Let’s keep the fun in Board Games packaging!
This Blog has a little publicised secret – the ethos of this Blog is to ONLY positively comment on the industry. Even when looking at an issue or situation that seems less than ideal, the informal rule is not to write about something unless a positive slant can be found. If it’s all bad, then it doesn’t tend to feature here…
Here’s the thing though, every so often something really makes me cross, and not just cross angry, but cross and worried, because something happens which in my opinion is not for the good of the industry as a whole.
So I’ve decided to let rip with a rant this time. if this wasn’t what you expected (or wanted) from me, apologies, but I feel I just can’t let this one slide!
What has happened to board games packaging in the last few years? Board games have such a positive impact on kids, families and society as a whole…but that’s not the only reason they are played with. They are also (supposed to be) FUN.
For sure the Games category has been under immense threat from other forms of Gaming and gadgetry, but that isn’t a new trend, it’s been going on for 30 years or more.
The point is this – just because other forms of activity are ‘cooler’ or more aspirational/desirable, and just because the reason for people playing board games are often ‘worthy’ doesn’t mean people will buy Games which look dull.
Yet from a subjective point of view, Board Games packaging has got more and more serious and not FUN over the last decade or so, and that applies to the best selling board games as well as the lesser titles. And I just don’t understand why that is the case, or where it’s coming from.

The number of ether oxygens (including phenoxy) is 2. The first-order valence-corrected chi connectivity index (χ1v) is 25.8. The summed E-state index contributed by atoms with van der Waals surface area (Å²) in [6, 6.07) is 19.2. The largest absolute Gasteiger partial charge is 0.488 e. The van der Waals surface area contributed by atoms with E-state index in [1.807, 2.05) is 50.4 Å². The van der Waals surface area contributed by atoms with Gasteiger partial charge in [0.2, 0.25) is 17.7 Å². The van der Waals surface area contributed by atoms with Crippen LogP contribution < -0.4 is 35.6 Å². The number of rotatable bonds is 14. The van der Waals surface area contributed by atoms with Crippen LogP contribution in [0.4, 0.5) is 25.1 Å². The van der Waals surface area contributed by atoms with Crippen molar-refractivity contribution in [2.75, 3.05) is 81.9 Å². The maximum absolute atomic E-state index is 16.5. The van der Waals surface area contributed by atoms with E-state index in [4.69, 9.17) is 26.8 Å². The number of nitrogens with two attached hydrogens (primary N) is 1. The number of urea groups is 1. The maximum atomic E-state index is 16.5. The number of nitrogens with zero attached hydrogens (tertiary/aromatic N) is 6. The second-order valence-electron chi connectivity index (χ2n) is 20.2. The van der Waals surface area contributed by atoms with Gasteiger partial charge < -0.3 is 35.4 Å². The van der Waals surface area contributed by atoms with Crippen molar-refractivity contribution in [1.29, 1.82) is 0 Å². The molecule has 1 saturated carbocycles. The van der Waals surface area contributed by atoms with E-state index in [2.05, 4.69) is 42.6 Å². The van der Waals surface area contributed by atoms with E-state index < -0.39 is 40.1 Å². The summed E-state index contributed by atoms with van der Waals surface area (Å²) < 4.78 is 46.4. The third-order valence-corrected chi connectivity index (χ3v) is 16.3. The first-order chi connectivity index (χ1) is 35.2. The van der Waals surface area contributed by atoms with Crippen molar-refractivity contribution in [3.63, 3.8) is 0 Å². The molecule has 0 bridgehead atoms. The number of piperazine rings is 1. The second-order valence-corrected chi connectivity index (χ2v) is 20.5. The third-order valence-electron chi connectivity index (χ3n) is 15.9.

My golden rule with packaging is that it doesn’t matter whether I ‘like it’, or whether ‘that colour doesn’t work for me’. The pack is a sales tool. It needs to communicate the right things to effectively sell the product – to make retailers list it, and make consumers take it off the shelves and buy it with their hard earned cash. So (as any Designer who ever worked with me will testify), I am very poorly placed to comment on design trends and aesthetics in general. However, if it doesn’t look FUN why will anyone buy it / play it?
I guess there may be a small sub section of the population out there who actually want to be miserable, and who want to play Games which make them more miserable, but surely they are a miniscule minority?
Why then are so many Games packs nowadays so boring and formal? When I see a board games pack that looks more like the front cover of a brochure for an accountants or a dentists, it really frustrates me. I’m sure there are highly talented designers working on these games, but the direction so often seems wrong to me.
In fairness, Kids Games very definitely do focus on the fun, but just seems like Family and Adult Games are almost made to seem turgid in many instances nowadays.
The softening of sales in the Board Games category that we’ve seen in the last few years is I’m sure partly due to the global downturn, partly due to some key retailers going out of business and partly due to the lack of a major global gameshow hit, which has always been a major driver for the category historically. I’m also sure that App-ification has taken a piece of the action.
However, I can’t help wondering whether the results would have been any different if the packaging design style had been different, and focused on FUN.
There you go rant over, at which point I must insert the caveat that there are some Games and some companies out there getting this right, just not enough of them!
If you think I’m barking up the wrong tree, think I have it spot on, or think you can explain this better, please feel free to leave a comment below.
All the best
P.S. Quick plug for my book – 55 Features To Top Selling Board Games, available via my webshop: www.stevenreece.com/shop or if you have a Kindle, you can get it here: